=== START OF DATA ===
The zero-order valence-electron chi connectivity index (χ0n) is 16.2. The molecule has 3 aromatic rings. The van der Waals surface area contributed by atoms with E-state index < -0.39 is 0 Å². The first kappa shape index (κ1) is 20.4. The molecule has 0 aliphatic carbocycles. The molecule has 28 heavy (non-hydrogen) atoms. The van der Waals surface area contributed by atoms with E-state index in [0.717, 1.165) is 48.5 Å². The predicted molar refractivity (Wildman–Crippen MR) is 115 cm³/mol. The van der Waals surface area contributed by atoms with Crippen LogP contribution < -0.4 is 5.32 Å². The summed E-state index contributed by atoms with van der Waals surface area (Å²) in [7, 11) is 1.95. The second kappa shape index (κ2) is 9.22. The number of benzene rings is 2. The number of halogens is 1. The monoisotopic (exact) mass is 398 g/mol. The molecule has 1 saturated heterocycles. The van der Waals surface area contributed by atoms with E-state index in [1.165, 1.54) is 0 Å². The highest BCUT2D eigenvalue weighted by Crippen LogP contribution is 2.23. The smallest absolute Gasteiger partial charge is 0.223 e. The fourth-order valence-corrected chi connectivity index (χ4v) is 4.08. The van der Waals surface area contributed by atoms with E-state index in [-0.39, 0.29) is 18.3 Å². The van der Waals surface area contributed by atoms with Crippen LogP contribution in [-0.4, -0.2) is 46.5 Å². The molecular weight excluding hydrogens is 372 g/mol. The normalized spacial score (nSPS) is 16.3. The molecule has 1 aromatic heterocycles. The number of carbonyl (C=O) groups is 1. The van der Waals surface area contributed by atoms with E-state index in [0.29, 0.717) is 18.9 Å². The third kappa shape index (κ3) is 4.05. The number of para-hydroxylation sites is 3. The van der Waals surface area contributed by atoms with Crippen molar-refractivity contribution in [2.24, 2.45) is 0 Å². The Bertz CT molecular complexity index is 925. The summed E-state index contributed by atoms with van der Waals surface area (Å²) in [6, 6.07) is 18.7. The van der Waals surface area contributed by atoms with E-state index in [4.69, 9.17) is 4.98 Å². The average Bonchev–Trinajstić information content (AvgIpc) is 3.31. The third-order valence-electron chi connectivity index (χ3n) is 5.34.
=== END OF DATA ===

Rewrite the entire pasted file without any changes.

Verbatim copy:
The zero-order valence-electron chi connectivity index (χ0n) is 16.2. The molecule has 3 aromatic rings. The van der Waals surface area contributed by atoms with E-state index < -0.39 is 0 Å². The first kappa shape index (κ1) is 20.4. The molecule has 0 aliphatic carbocycles. The molecule has 28 heavy (non-hydrogen) atoms. The van der Waals surface area contributed by atoms with E-state index in [0.717, 1.165) is 48.5 Å². The predicted molar refractivity (Wildman–Crippen MR) is 115 cm³/mol. The van der Waals surface area contributed by atoms with Crippen LogP contribution < -0.4 is 5.32 Å². The summed E-state index contributed by atoms with van der Waals surface area (Å²) in [7, 11) is 1.95. The second kappa shape index (κ2) is 9.22. The number of benzene rings is 2. The number of halogens is 1. The monoisotopic (exact) mass is 398 g/mol. The molecule has 1 saturated heterocycles. The van der Waals surface area contributed by atoms with E-state index in [1.165, 1.54) is 0 Å². The highest BCUT2D eigenvalue weighted by Crippen LogP contribution is 2.23. The smallest absolute Gasteiger partial charge is 0.223 e. The fourth-order valence-corrected chi connectivity index (χ4v) is 4.08. The van der Waals surface area contributed by atoms with E-state index in [-0.39, 0.29) is 18.3 Å². The van der Waals surface area contributed by atoms with Crippen LogP contribution in [-0.4, -0.2) is 46.5 Å². The molecular weight excluding hydrogens is 372 g/mol. The normalized spacial score (nSPS) is 16.3. The molecule has 1 aromatic heterocycles. The number of carbonyl (C=O) groups is 1. The van der Waals surface area contributed by atoms with E-state index in [0.29, 0.717) is 18.9 Å². The third kappa shape index (κ3) is 4.05. The number of para-hydroxylation sites is 3. The van der Waals surface area contributed by atoms with Crippen molar-refractivity contribution in [2.24, 2.45) is 0 Å². The Bertz CT molecular complexity index is 925. The summed E-state index contributed by atoms with van der Waals surface area (Å²) in [6, 6.07) is 18.7. The van der Waals surface area contributed by atoms with E-state index in [4.69, 9.17) is 4.98 Å². The average Bonchev–Trinajstić information content (AvgIpc) is 3.31. The third-order valence-electron chi connectivity index (χ3n) is 5.34.